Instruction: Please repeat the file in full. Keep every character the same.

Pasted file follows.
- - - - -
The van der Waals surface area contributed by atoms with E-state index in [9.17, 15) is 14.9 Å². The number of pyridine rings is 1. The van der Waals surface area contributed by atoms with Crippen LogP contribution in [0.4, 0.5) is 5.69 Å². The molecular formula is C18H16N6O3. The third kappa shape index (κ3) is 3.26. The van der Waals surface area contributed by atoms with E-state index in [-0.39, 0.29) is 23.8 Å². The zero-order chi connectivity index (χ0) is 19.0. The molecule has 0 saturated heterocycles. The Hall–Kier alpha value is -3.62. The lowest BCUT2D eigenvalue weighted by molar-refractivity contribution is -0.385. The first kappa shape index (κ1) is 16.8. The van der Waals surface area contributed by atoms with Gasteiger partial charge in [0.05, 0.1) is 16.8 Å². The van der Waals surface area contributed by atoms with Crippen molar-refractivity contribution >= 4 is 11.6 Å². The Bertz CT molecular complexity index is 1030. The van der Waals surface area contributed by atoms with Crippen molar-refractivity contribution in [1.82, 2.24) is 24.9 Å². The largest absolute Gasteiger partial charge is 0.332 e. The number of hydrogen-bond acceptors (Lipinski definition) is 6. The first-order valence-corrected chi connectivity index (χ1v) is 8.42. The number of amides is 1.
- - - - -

The van der Waals surface area contributed by atoms with E-state index in [9.17, 15) is 14.9 Å². The number of pyridine rings is 1. The van der Waals surface area contributed by atoms with Crippen LogP contribution in [0.4, 0.5) is 5.69 Å². The molecular formula is C18H16N6O3. The third kappa shape index (κ3) is 3.26. The van der Waals surface area contributed by atoms with E-state index in [-0.39, 0.29) is 23.8 Å². The zero-order chi connectivity index (χ0) is 19.0. The molecule has 0 saturated heterocycles. The Hall–Kier alpha value is -3.62. The lowest BCUT2D eigenvalue weighted by molar-refractivity contribution is -0.385. The first kappa shape index (κ1) is 16.8. The van der Waals surface area contributed by atoms with Gasteiger partial charge in [0.05, 0.1) is 16.8 Å². The van der Waals surface area contributed by atoms with Crippen molar-refractivity contribution >= 4 is 11.6 Å². The Bertz CT molecular complexity index is 1030. The van der Waals surface area contributed by atoms with Crippen molar-refractivity contribution in [1.82, 2.24) is 24.9 Å². The largest absolute Gasteiger partial charge is 0.332 e. The number of hydrogen-bond acceptors (Lipinski definition) is 6. The first-order valence-corrected chi connectivity index (χ1v) is 8.42. The number of amides is 1.